The Omaha program collects plastics that cannot be mechanically recycled by the city’s recycler, First Star Recycling, and ships them to energy recovery facilities.
In Boise, participating households place their orange bags in blue carts for curbside collection along with their other recyclables on regular recycling days. Materials collected in the orange bags are delivered to Renewlogy, a pyrolysis facility that converts them into synthetic diesel fuel, according to the Hefty EnergyBag website.
In Cobb County, Keep Cobb Beautiful, a local Keep America Beautiful affiliate, collaborates with local hauler American Disposal Services to collect the bags. WestRock Recycling separates the Hefty orange bags for transport to Nexus Fuels, which converts the plastics to low-sulfur fuels, oils and wax products, according to Keep America Beautiful.
“The conversion technologies meet very strict emission-control requirements, so the content of the Hefty EnergyBag orange bags will be converted through proven, conscientious methods,” Keep Cobb Beautiful states on its website.
Through March, the Hefty EnergyBag program had collected more than 536,700 bags and diverted more than 357 tons of plastics from landfills. That’s equal to eliminating 51 full trash trucks each year, according to Dow and Keep America Beautiful.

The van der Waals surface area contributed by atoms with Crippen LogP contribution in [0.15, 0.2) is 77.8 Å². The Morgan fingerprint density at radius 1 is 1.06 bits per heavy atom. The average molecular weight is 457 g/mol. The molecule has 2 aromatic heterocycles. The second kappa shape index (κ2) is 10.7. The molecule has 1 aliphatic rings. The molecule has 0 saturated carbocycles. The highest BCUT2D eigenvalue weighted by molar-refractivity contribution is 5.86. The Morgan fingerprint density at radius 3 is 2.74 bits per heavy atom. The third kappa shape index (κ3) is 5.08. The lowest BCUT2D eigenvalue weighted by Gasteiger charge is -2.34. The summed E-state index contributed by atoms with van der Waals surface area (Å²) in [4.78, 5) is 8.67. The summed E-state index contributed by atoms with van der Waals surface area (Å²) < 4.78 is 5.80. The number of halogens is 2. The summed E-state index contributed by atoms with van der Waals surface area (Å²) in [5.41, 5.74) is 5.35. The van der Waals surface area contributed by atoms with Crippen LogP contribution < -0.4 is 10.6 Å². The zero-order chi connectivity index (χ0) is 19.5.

Lincoln was scheduled to launch its participation in the Hefty EnergyBag program at the end of April, and Cobb County recently received a grant to expand its existing program.
“We are working to improve the entire system where our products are used in order to maximize resource efficiency and the benefits derived from using our products.” – Jon Pyper, associate director of sustainability, Dow Chemical Co.
Keep America Beautiful and Dow say they plan to announce recipients of the third round of grants by the middle of this year, and applications are being accepted through July 12.
“We’re pleased to encourage the growth of the Hefty EnergyBag Program with grant funding in collaboration with Keep America Beautiful so that we can recover the value of used plastics that can’t currently be recycled,” Pyper says. “The Omaha-area, Boise-area and Cobb County programs have already proven that we can successfully and sustainably divert more plastics from landfills and reuse those molecules. We’re eager to continue expanding this program and to encourage improved recycling in communities throughout the country.”
The grant program is open to municipalities, nonprofits, material recovery facilities (MRFs) and other qualifying organizations. Dow will equip grant recipients with a framework to aid them in developing the EnergyBag program in their communities and will help them establish the program and track its results.
Addressing environmental concerns
While Dow and Keep America Beautiful tout what they say are the environmental benefits of diverting plastic waste from landfills and converting it to energy, some environmental groups oppose the program.
One concern is the possibility of increased pollution from incinerating plastics or using pyrolysis to convert them to fuel.